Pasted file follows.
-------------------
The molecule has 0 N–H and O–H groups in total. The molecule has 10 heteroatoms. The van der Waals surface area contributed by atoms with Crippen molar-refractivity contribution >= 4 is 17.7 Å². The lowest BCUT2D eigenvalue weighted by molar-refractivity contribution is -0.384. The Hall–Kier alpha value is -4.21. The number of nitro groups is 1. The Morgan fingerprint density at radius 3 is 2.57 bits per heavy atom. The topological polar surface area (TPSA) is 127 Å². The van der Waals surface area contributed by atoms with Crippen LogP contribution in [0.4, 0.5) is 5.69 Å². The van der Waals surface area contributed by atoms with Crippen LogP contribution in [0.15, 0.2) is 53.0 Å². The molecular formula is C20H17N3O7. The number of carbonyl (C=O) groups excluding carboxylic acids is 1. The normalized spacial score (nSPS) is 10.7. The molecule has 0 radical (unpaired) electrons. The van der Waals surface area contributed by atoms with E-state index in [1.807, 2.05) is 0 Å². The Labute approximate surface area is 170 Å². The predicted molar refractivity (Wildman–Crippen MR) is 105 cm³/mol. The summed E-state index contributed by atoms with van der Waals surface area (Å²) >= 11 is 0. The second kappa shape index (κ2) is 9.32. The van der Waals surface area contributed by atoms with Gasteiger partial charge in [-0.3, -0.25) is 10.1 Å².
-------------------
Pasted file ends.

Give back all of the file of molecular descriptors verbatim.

The molecule has 0 N–H and O–H groups in total. The molecule has 10 heteroatoms. The van der Waals surface area contributed by atoms with Crippen molar-refractivity contribution >= 4 is 17.7 Å². The lowest BCUT2D eigenvalue weighted by molar-refractivity contribution is -0.384. The Hall–Kier alpha value is -4.21. The number of nitro groups is 1. The Morgan fingerprint density at radius 3 is 2.57 bits per heavy atom. The topological polar surface area (TPSA) is 127 Å². The van der Waals surface area contributed by atoms with Crippen LogP contribution in [0.4, 0.5) is 5.69 Å². The van der Waals surface area contributed by atoms with Crippen LogP contribution in [0.15, 0.2) is 53.0 Å². The molecular formula is C20H17N3O7. The number of carbonyl (C=O) groups excluding carboxylic acids is 1. The normalized spacial score (nSPS) is 10.7. The molecule has 0 radical (unpaired) electrons. The van der Waals surface area contributed by atoms with E-state index in [1.807, 2.05) is 0 Å². The Labute approximate surface area is 170 Å². The predicted molar refractivity (Wildman–Crippen MR) is 105 cm³/mol. The summed E-state index contributed by atoms with van der Waals surface area (Å²) >= 11 is 0. The second kappa shape index (κ2) is 9.32. The van der Waals surface area contributed by atoms with Gasteiger partial charge in [-0.3, -0.25) is 10.1 Å².